Product Pitching is the Triumph of the Lowest Common Denominator
The key to your information is giving out less to encompass more. Knowledge and information represent power. Just be aware that the customer's information is infinitely superior to your own. Your information should be used as a means, not as an end. Most salespeople operate in the exact opposite mode.
Most exchanges of information in a sales call pay a huge tribute to the undisputed star of the show; the ego of the sales person, their company, and their vast array of world-class products. As you can guess this becomes a sticking point for customers, especially in the information economy. Sales people position their offering so loudly, customers cannot hear what they are saying.
Superior products and great selling data no longer make sales like they used to. They at best just get sales people in the door. "Products superiority has increasingly become the stuff of dreams – and just as elusive," says Jerry Stapleton. Too often sales people use information as an opening gambit, and not as a negotiation tool. One should use their product data and solution as an information management system. They should not be more motivated to share their intellectual capital as customers are motivated to share their proprietary and sensitive information about their business and problems.
What so many sales people do not realize is that the less you talk, the more time you will have to sell, because a customer who is listening is not in a good position to be sold. Likewise, the more words you use the harder it is for your customer to understand you, and the more apt they are to be confused. Beware that your vast knowledge and product expertise sometimes causes customers to feel unknowledgeable. When they feel unknowledgeable they are more inclined to dismiss you. If they trust you, they are more concerned about how you can make them more knowledgeable on their most pressing problems.
Sales people so often fall into the trap of being feature and benefit zealots, product evangelists, pious data windbags and information militants. Once they get caught up in the trap of being overly convinced that their solution is the greatest thing since the second coming, it is hard for them to not be critical and defensive of customers who do not agree with them. It is hard for them to let customers get a word in edgewise. It is harder for them to get customer's unique perspective.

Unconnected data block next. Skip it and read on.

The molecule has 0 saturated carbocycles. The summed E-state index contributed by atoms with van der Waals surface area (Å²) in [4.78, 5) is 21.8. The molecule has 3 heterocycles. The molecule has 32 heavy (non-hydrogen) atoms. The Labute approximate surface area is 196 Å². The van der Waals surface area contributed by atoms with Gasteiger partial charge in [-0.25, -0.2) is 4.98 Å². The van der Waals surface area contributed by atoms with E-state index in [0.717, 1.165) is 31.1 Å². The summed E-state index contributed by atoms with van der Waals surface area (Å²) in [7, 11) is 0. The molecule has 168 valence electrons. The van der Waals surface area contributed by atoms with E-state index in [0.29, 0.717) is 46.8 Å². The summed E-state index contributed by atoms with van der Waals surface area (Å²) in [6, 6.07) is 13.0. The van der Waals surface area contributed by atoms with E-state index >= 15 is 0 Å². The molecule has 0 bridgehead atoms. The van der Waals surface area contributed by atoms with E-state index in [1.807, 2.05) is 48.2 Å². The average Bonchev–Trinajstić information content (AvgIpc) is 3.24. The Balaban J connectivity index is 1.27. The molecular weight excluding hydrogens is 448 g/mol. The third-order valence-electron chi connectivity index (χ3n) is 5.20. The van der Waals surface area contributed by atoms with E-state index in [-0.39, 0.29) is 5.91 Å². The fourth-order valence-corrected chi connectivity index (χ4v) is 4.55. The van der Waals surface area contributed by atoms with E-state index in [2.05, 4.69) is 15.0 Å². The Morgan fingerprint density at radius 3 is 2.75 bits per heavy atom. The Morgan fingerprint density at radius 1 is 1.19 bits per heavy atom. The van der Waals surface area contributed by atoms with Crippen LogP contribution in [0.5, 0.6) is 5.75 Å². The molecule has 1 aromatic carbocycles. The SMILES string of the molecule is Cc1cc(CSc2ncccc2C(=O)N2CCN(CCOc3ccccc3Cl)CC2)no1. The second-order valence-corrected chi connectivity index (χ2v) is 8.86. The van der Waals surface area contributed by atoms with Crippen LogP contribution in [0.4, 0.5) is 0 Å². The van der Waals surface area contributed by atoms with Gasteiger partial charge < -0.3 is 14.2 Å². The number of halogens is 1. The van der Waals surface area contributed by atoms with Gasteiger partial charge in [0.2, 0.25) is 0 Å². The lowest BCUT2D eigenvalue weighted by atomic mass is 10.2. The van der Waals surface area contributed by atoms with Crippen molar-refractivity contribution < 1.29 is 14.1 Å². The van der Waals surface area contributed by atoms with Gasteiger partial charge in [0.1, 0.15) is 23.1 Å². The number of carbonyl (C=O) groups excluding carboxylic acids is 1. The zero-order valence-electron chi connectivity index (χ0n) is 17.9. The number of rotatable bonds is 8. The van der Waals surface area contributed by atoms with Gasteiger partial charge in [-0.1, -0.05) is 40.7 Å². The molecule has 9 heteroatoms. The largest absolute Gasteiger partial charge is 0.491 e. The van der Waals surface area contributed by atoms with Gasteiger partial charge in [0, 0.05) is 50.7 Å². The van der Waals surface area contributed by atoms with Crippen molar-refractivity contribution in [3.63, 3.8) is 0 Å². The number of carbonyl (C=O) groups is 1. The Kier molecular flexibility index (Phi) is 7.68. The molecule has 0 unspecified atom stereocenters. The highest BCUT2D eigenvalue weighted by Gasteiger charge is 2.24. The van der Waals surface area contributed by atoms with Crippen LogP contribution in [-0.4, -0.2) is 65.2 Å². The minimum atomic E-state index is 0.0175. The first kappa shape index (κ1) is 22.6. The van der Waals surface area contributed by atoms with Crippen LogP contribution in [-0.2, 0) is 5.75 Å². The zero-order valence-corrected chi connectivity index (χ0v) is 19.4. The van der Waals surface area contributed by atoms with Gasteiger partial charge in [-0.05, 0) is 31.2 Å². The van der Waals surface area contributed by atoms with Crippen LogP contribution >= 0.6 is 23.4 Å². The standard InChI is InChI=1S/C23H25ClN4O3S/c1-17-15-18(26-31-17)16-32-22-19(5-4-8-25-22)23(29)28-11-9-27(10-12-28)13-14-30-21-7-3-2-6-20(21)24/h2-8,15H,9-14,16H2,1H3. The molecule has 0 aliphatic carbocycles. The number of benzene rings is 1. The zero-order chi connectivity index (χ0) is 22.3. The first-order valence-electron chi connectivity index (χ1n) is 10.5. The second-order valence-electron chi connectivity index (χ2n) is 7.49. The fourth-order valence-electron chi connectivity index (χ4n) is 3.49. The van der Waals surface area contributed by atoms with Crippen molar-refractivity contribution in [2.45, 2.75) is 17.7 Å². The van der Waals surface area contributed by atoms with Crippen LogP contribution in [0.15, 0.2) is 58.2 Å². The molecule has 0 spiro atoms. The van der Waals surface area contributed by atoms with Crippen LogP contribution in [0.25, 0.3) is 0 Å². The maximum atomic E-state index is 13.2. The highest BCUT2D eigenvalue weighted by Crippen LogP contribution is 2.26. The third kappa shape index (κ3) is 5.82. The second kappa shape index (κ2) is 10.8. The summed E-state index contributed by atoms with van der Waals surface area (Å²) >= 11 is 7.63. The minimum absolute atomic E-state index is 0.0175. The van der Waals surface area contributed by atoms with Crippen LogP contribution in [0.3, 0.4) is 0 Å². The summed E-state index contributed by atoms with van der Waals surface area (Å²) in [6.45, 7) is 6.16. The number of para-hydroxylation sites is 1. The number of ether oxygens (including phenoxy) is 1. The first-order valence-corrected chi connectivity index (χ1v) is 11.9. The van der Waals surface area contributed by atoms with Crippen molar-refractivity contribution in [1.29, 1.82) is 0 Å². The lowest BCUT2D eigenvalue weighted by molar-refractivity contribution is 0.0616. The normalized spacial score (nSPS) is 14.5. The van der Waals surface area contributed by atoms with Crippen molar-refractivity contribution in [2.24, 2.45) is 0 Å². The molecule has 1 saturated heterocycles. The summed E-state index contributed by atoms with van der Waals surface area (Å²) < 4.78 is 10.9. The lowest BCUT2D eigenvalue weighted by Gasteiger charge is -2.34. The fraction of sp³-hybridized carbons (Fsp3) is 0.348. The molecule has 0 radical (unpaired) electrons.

Your value proposition is intrinsically valueless. Feature and benefit selling and value-based selling has been rendered more irrelevant and insignificant because all companies, across all industries, covering all products or services, whether they are tangibles or intangibles, custom or commodity, position and sell themselves the same identical way. They all sing from the same hymnbook. They all evangelize and tout the exact same characteristics; quality, service, reliability, expertise, performance and reputation. The irony is what they all work so hard in preventing, they actually create; total commoditization and marginalization of their value. The only value proposition of worth, is the customer's value (problem) proposition. Few take the time to find this out.
Selling is less about features and benefits and more about human behavior, interpersonal relationships, motivation to buy and effective communication. "Most people do not even want their spouses and loved ones telling them what to do, or giving them their opinion, much less a salesperson," says Michael Bosworth. The feature and benefit style of selling, which has been the hallmark strategy for most sales people over the years, is finally on its last legs, because everyone is selling the exact same unique features and benefits. The end result; everyone is unique just like everyone else.
Feature and benefit selling is not only the culmination of the lowest common denominator, it is also the triumph of the obvious. Customers expect that you have these basic elements. "We made a huge mistake with our customers. While customers wanted solutions to business problems, we were selling computers," says Ken Olsen former CEO of DEC.
A sales person does not define their value with features and benefits, rather they define their value by understanding the entire customer experience of their offering from purchase to obsolescence. They understand the total cost of ownership and can help a customer see their business differently, and see their problems in a whole new light. The real nail in the coffin for feature and benefit selling is that 90% of all features and benefits are forgotten by customers in less than 36 hours.
Customers in today's world want immediate gratification (ADD) in regard to information. Sales people also want immediate gratification (ADD) in giving out information. The problem is no one really knows what the other wants, and there is an inevitable clash. What customers really want is an immediate gratification not on information about the sales person's offering, but rather a thorough and deep understanding of any clear and present dangers (business problems) they may be facing.